Jalingo: Civil Society Groups Petition United States Ambassador, Demand Visa Ban On Cross River Governor, Nigeria’s Attorney-General Over Journalist’s Arbitrary Detention, Persecution

In Breaking News, Politics

By CrossRiverWatch Admin

A number of prominent civil society groups have petitioned the United States Ambassador to Nigeria, Mary Beth Leonard, urging her to immediately enforce a visa ban on Cross River State governor, Ben Ayade, Nigeria’s Attorney-General, Abubakar Malami (SAN), and all others involved in the unlawful detention and persecution of journalist, Agba Jalingo.

The groups while stressing that Jalingo was being unjustly detained for asking genuine questions about the state’s finances, said that a visa ban can contribute to reversing the current terrible climate of fear and repression that Cross River State was turning into and curb the tyrannical tendencies of Governor Benedict Ayade and his allies.

The petition reads, “We write to request your consideration of a visa ban on the governor of Cross River State, Benedict Ayade, and his immediate associates, as well as the Attorney-General of the Federation, Abubakar Malami, for gross human rights violations and media repression especially as related to the continued arbitrary detention and prosecution on trumped up charges of journalist and human rights advocate, Agba Jalingo.

“Mr. Jalingo is being prosecuted for publishing a report exposing how Governor Ben Ayade of Cross River State approved and immediately diverted N500million meant for Cross River State Microfinance Bank. Police bundled Jalingo in Lagos on August  22, 2019 and travelled with him by road to Calabar despite protestations about his ill health. He was kept in a dingy and crowded Police Cell under the directives of Ben Ayade with no formal charges for over one month.

Jalingo was eventually arraigned before a Federal High Court on September 25, 2019, on a four-count charge of treasonable felony, terrorism and attempt to topple the Cross River State Government.

These charges are not only unfounded and frivolous; they are also meant to secure a capital punishment status thereby deny the journalist bail.

“Agba Jalingo has since pleaded not guilty to the four charges but has continued to be denied bail for flimsy reasons, despite his failing health. He is routinely brought to court and taken away in handcuffs, even though there is nothing to indicate that Mr. Jalingo has been violent or has attempted to escape since his arrest – clearly a deliberate ploy to humiliate, denigrate,  and psychologically batter him into recanting his journalistic and advocacy work. This is in contravention of the Administration of Criminal Justice  Act (ACJA) 2015.

“Most recently, following Jalingo’s request to the Chief Judge for the matter to be reassigned relying on a leaked audio where Justice Amobeda was caught on tape saying the journalist would be treated like Ken Saro-Wiwa (the late Niger Delta environmentalist who was murdered by Nigeria’s military junta also for speaking up against bad governance), the judge recused himself from the case but refused to pass on the file to a new judge. This is obviously a design to frustrate the case and keep the activist in prison longer than necessary.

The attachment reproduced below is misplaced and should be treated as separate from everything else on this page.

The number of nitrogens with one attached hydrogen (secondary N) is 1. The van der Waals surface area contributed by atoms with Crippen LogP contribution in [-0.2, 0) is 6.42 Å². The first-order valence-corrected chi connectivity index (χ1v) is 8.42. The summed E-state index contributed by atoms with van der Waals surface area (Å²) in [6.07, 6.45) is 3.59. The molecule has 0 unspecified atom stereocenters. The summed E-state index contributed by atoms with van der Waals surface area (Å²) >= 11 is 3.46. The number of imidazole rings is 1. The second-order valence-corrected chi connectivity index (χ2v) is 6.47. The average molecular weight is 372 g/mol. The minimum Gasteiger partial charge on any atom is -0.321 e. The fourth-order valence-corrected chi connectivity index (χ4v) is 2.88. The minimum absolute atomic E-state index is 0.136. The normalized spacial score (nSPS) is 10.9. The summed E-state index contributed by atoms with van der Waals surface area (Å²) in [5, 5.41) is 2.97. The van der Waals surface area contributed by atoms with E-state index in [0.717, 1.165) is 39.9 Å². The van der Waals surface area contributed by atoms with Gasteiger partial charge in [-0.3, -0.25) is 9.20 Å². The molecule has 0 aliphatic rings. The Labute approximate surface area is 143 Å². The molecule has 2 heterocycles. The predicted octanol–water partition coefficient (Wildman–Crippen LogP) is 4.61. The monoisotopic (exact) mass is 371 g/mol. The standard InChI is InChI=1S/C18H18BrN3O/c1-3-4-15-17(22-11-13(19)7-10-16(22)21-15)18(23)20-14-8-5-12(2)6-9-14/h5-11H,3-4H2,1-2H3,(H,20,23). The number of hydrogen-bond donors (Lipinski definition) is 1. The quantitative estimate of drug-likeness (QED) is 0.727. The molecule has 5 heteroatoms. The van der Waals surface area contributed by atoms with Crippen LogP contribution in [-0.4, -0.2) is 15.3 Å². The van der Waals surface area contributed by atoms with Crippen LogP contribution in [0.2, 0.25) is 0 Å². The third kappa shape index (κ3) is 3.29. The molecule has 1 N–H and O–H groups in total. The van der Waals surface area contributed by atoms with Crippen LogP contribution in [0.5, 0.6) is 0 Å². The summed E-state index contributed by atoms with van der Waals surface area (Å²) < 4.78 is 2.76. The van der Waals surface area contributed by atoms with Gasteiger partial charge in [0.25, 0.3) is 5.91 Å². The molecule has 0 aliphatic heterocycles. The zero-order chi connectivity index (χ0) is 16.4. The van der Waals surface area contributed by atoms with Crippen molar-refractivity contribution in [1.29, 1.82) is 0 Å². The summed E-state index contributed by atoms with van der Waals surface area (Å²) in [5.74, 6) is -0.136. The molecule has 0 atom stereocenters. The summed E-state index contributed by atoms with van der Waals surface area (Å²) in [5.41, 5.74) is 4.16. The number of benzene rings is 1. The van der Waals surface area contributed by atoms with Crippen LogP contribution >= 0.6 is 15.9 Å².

“His continued detention grossly violates his human rights and is an affront to press freedom and investigative journalism in Nigeria. It constitutes a violation of Jalingo’s rights to a fair trial as protected by Article 14 of the International Covenant on Civil and Political Rights  (ICCPR) and the Banjul Charter, his right to freedom of expression as protected by Article 19 of the ICCPR and Article 9 of the Banjul   Charter, and his rights as a human rights defender as outlined in the 1999 UN Declaration on Human Rights Defenders and 2017 African Commission Cotonou  Declaration on strengthening and expanding the protection of all Human Rights Defenders in Africa. Since Nigeria is a signatory to these treaties, Jalingo’s ongoing detention constitutes a direct violation of international law.

“It is important to note that the repression of activists and journalist is becoming a pattern in Nigeria’s Cross River state. Another activist, Joseph  Odok, is also standing trial for speaking up for good governance. The onslaught against the media and human rights defenders in the state is fast growing into a worrisome pattern, resulting in a climate of repression in the state and pushing many hitherto vocal citizens into hiding.  It is now close to 5 months since Mr. Jalingowas arrested and denied his freedom, yet his trial has not begun, an indication that the authorities are bent on making him serve a prison sentence without due process or the sentence of a court.

“Under the U.S. Immigration and Nationality Act, foreign government officials, and their immediate family members, who are responsible for severe violations of human rights, are inadmissible for entry into the United States. Your immediate intervention through a  visa ban can contribute to reversing the current terrible the climate of fear and repression that Cross River State.

“It is upon the foregoing that we the undersigned organizations seek a Visa ban against  the governor of Cross River State Governor, his close associates and the Attorney General of the Federation.”

The groups that signed the petition include We the People, Take it Back Movement, Citizens Enlightenment and Accountability Programme, Association of Cross River Online Journalists, Faculty of Peace Organization, Rivers State Civil Society Organizations, Coalition for Revolution, Alliance of Nigerian Students Against Neo-Liberal Attacks.

Culled from Sahara Reporters.

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